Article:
Vortex Tubes

Cold air to -46°C (-50°F) from your compressed air supply – with no moving parts!

What Is A Vortex Tube?

A low cost, reliable, maintenance free solution to a variety of industrial spot cooling problems. Using an ordinary supply of compressed air as a power source, vortex tubes create two streams of air, one hot and one cold, with no moving parts. Vortex tubes can produce:

• Temperatures from -46° to +127°C (-50° to +260°F)
• Flow rates from 1 to 150 SCFM (28 to 4,248 SLPM)
• Refrigeration up to 10,200 Btu/hr. (2,570 Kcal/hr.)

Temperatures, flows and refrigeration are adjustable over a wide range using the control valve on the hot end exhaust.

EXAIR Vortex Tubes are constructed of stainless steel. The wear resistance of stainless steel, as well as its resistance to corrosion and oxidation, assures that EXAIR Vortex Tubes will provide years of reliable, maintenance-free operation.

How A Vortex Tube Works

Compressed air, normally 80-100 PSIG (5.5 – 6.9 BAR), is ejected tangentially through a generator into the vortex spin chamber. At up to 1,000,000 RPM, this air stream revolves toward the hot end where some escapes through the control valve. The remaining air, still spinning, is forced back through the centre of this outer vortex. The inner stream gives off kinetic energy in the form of heat to the outer stream and exits the vortex tube as cold air. The outer stream exits the opposite end as hot air.

Controlling Temperature and Flow in a Vortex Tube

Cold airflow and temperature are easily controlled by adjusting the slotted valve in the hot air outlet. Opening the valve reduces the cold airflow and the cold air temperature. Closing the valve increases the cold airflow and the cold air temperature. The percentage of air directed to the cold outlet of the vortex tube is called the “cold fraction”. In most applications, a cold fraction of 80% produces a combination of cold flow rate and temperature drop that maximises refrigeration, or Btu/hr. (Kcal/hr.) output of a vortex tube. While low cold fractions (less than 50%) produce lowest temperatures, cold airflow volume is sacrificed to achieve them.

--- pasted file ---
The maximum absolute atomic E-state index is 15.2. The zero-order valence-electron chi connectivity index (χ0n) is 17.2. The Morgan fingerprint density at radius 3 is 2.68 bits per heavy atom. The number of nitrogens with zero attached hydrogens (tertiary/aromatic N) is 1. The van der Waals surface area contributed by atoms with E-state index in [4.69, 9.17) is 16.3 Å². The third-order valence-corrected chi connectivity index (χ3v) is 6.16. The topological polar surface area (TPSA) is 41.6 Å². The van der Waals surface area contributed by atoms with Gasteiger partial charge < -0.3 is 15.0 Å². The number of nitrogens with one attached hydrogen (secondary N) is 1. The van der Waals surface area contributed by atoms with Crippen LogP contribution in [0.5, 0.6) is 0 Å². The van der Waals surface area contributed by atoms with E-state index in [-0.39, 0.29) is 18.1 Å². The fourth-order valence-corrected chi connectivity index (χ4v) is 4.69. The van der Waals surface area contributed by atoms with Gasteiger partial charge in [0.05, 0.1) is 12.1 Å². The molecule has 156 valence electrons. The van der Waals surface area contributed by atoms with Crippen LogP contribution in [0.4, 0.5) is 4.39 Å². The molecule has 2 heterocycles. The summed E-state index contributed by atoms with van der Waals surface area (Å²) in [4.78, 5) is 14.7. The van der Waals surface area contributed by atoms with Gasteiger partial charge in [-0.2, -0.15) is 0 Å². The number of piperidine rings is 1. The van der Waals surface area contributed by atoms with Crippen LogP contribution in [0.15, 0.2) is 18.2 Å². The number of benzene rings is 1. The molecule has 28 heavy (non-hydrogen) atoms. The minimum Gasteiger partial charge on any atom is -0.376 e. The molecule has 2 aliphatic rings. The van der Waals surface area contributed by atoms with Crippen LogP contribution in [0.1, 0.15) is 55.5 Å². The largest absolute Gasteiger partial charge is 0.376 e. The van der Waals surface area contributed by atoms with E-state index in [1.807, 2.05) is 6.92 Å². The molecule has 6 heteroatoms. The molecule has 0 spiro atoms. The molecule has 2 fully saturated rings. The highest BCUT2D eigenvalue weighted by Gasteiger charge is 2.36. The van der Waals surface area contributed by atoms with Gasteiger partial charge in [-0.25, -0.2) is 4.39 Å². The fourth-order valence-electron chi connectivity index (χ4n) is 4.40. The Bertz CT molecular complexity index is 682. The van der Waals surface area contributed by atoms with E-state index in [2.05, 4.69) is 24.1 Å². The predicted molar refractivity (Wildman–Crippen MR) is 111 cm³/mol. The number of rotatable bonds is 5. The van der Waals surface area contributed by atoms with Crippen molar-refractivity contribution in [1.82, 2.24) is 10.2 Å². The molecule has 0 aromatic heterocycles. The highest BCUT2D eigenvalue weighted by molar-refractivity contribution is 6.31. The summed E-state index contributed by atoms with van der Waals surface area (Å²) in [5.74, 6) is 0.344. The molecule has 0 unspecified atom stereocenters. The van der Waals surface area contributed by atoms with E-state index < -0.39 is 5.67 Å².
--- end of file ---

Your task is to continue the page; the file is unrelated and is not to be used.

Most industrial applications, i.e., process cooling, part cooling, chamber cooling, require maximum refrigeration and utilise the 32XX series Vortex Tube. Certain “cryogenic” applications, i.e., cooling lab samples, circuit testing, are best served by the 34XX series Vortex Tube.

Setting a vortex tube is easy. Simply insert a thermometer in the cold air exhaust and set the temperature by adjusting the valve at the hot end. Maximum refrigeration (80% cold fraction) is achieved when cold air temperature is 28°C (50°F) below compressed air temperature.